philip lelyveld The world of entertainment technology


Apple’s billion devices give augmented reality edge over Google

920x920Apple last month lifted the lid on ARKit, the company’s first foray into this field. The tool lets developers build applications for iPhones and iPads.

Google revealed Tango, its AR software system, back in 2014, with the latest iteration showed off this January. Unlike ARKit, it requires infrared depth perception sensors, and there are currently only two mobile phones available with the technology: Lenovo Group’s Phab 2 Pro and Asustek Computer’s ZenFone AR. Apple’s ARKit uses the iPhone’s existing hardware, such as the camera and gyroscope, to achieve similar ends.

The crux of the problem for Google is fragmentation. When it updates its Android mobile operating system, hardware makers and cellular network operators are often slow to send the new software to phones. That means the latest features, like Tango, reach only a fraction of Android’s more than 2 billion monthly active devices. Eighty-six percent of Apple’s mobile devices run the latest iOS software, compared with 11.5 percent of Android devices that run the newest Android OS.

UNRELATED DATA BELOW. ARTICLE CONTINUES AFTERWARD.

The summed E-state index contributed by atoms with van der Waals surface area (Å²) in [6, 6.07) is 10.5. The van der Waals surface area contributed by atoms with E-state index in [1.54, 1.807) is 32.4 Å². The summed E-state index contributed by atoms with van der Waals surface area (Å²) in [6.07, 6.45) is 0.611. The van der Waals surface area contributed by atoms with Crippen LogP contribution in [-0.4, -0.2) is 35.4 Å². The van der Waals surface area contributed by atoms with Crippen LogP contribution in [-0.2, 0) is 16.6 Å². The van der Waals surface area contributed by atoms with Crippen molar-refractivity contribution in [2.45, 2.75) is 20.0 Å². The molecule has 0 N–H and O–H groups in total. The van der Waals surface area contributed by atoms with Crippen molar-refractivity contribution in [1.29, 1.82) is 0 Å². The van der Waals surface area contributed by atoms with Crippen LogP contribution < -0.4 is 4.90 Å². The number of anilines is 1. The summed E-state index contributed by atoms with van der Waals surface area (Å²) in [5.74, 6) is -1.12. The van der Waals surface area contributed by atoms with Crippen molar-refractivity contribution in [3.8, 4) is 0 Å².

“The reason Android can’t compete with ARKit is that the original equipment manufacturers would need to effectively standardize their camera” systems, Miesnieks said.

For Apple, ARKit is the foundation for a later, but larger push into AR-infused devices. The company has a team of engineers working on smart glasses, and the next iPhone will likely include front- and rear-facing 3-D sensors when it’s released this year, analysts at JPMorgan Chase & Co. and others have predicted.

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